Creole and French literacy

Tuesday 18 June 2013

The Jacmel Field Office will join our Lekti se Lavni/Lire c’est L’avenir program, an innovative Creole and French literacy program that is founded on the principle that children are able to develop reading skills more easily and quickly in their native language.  Our West Department and Dessalines teams are already supporting schools to use this approach. Save the Children was one of the first organizations in Haiti to address the lack of language and literacy ability among early grade students through an innovative Creole literacy program called Lekti se Lavni (reading is the future).  SC’s a major achievement in 2012 was the expansion of this literacy program and the design of two new components:

  • Development of materials for a French literacy program for 1st and 2nd grade students called Lire c’est l’avenir.
  • Development of Ti Bourad pou plezi de li, an out-of-school reading program facilitated by parents and community volunteers.

Haiti - French and Creole

This expanded literacy program contributes to the GI breakthrough on reading; it is also through this program that SCI’s theory of change is being implemented in the education sector in Haiti. Early reading mastery in French and Creole is a priority of the Ministry of Education (MENFP). Lekti se Lavni and similar programs adapted from it are implemented by the IRC, Concern Worldwide, and USAID. Education-focused organizations are also mobilized in a platform to bring the government’s reading goals at scale. Save the Children has started the procedure to second a national coordinator for an early reading program position at the MENFP.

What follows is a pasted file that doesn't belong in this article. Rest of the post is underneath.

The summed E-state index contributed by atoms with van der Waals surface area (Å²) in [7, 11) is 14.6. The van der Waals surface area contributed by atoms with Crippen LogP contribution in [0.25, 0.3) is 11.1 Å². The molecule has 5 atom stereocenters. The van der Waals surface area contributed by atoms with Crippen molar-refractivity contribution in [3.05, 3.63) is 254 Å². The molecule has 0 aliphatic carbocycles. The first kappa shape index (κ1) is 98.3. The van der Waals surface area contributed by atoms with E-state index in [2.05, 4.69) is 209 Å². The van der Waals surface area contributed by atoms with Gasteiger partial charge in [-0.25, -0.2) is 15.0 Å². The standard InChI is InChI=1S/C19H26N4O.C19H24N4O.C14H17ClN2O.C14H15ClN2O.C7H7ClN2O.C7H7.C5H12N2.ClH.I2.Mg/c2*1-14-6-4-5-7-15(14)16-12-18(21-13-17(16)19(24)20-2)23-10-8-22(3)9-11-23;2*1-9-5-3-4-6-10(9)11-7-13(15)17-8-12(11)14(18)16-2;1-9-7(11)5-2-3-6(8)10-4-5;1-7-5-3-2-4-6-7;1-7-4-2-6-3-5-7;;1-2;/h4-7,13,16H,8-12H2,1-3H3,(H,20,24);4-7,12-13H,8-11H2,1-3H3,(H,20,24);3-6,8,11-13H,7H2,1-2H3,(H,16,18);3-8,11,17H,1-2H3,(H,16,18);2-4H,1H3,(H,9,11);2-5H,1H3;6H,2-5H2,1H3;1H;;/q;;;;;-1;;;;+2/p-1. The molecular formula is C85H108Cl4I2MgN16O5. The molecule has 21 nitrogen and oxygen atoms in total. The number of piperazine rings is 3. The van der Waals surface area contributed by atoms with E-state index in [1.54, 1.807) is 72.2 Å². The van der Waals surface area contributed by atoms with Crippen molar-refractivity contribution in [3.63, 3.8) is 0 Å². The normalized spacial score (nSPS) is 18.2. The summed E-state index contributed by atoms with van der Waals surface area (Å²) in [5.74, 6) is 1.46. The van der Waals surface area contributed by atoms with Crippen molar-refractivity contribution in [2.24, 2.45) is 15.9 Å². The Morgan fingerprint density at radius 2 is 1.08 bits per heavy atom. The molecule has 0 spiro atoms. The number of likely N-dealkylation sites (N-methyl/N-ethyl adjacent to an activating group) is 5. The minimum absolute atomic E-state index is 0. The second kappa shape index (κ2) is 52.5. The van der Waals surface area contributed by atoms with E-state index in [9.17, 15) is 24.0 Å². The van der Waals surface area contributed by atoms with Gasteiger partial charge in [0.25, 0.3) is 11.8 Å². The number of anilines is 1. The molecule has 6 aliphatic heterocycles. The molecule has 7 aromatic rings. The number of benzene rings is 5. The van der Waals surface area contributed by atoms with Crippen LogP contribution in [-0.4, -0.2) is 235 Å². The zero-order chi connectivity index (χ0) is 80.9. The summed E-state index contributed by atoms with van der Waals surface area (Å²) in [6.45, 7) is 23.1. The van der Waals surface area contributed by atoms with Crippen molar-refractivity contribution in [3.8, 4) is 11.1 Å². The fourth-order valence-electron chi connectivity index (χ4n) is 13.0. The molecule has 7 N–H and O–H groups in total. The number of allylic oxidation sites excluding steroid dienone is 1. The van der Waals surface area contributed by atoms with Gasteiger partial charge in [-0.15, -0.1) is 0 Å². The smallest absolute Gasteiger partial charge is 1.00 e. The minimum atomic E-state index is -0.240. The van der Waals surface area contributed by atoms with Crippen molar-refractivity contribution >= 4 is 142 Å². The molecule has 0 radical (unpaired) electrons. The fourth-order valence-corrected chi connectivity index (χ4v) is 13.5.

Save the Children supported its partner Quality Education Initiative (QEI) schools to establish student-led groups called student committees. In every classroom, students elected two representatives from each class to represent them on the student committee. The student committee representatives then participate in activities of the noyau communautaire (a core group for creating wide-spread community buy-in to program activities and increasing sustainability). A key activity of the noyau communautaire is the organizing and implementing of community-led school improvement projects. Student inclusion within this group encourages that children have a voice in selecting what activities will be carried out to improve their schools. In 2012, the Haiti Country Office directly reached 79,669 children and 26,430 adults with its education-related programming.